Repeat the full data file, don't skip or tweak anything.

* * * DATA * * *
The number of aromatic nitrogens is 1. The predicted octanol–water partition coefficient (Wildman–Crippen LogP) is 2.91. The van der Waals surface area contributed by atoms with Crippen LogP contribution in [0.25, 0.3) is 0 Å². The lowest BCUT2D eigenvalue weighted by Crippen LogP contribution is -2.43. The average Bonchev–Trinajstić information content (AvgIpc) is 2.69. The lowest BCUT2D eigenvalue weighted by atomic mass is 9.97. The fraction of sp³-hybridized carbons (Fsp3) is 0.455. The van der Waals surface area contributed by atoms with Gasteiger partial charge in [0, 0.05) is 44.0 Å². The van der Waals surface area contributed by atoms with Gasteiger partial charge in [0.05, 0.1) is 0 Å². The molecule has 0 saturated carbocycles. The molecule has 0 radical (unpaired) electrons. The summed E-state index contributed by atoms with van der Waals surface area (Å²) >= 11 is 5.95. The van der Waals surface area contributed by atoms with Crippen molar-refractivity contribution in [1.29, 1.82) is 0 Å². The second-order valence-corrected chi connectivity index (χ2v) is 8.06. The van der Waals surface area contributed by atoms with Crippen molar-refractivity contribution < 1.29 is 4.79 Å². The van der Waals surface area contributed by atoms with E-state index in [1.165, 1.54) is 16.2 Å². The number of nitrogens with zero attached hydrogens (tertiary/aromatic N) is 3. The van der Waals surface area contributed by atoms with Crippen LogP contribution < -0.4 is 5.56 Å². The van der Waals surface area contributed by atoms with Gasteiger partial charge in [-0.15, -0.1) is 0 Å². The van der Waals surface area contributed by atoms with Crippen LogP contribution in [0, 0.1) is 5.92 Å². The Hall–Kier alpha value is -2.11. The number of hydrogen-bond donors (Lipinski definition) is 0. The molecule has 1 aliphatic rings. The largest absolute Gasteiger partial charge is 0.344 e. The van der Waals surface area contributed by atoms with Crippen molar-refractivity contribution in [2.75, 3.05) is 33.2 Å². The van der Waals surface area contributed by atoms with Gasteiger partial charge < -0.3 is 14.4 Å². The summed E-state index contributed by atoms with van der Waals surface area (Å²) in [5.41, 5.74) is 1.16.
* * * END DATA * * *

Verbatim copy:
The number of aromatic nitrogens is 1. The predicted octanol–water partition coefficient (Wildman–Crippen LogP) is 2.91. The van der Waals surface area contributed by atoms with Crippen LogP contribution in [0.25, 0.3) is 0 Å². The lowest BCUT2D eigenvalue weighted by Crippen LogP contribution is -2.43. The average Bonchev–Trinajstić information content (AvgIpc) is 2.69. The lowest BCUT2D eigenvalue weighted by atomic mass is 9.97. The fraction of sp³-hybridized carbons (Fsp3) is 0.455. The van der Waals surface area contributed by atoms with Gasteiger partial charge in [0, 0.05) is 44.0 Å². The van der Waals surface area contributed by atoms with Gasteiger partial charge in [0.05, 0.1) is 0 Å². The molecule has 0 saturated carbocycles. The molecule has 0 radical (unpaired) electrons. The summed E-state index contributed by atoms with van der Waals surface area (Å²) >= 11 is 5.95. The van der Waals surface area contributed by atoms with Crippen molar-refractivity contribution in [1.29, 1.82) is 0 Å². The second-order valence-corrected chi connectivity index (χ2v) is 8.06. The van der Waals surface area contributed by atoms with Crippen molar-refractivity contribution < 1.29 is 4.79 Å². The van der Waals surface area contributed by atoms with E-state index in [1.165, 1.54) is 16.2 Å². The number of nitrogens with zero attached hydrogens (tertiary/aromatic N) is 3. The van der Waals surface area contributed by atoms with Crippen LogP contribution < -0.4 is 5.56 Å². The van der Waals surface area contributed by atoms with Gasteiger partial charge in [-0.15, -0.1) is 0 Å². The van der Waals surface area contributed by atoms with Crippen LogP contribution in [0, 0.1) is 5.92 Å². The Hall–Kier alpha value is -2.11. The number of hydrogen-bond donors (Lipinski definition) is 0. The molecule has 1 aliphatic rings. The largest absolute Gasteiger partial charge is 0.344 e. The van der Waals surface area contributed by atoms with Crippen molar-refractivity contribution in [2.75, 3.05) is 33.2 Å². The van der Waals surface area contributed by atoms with Gasteiger partial charge < -0.3 is 14.4 Å². The summed E-state index contributed by atoms with van der Waals surface area (Å²) in [5.41, 5.74) is 1.16.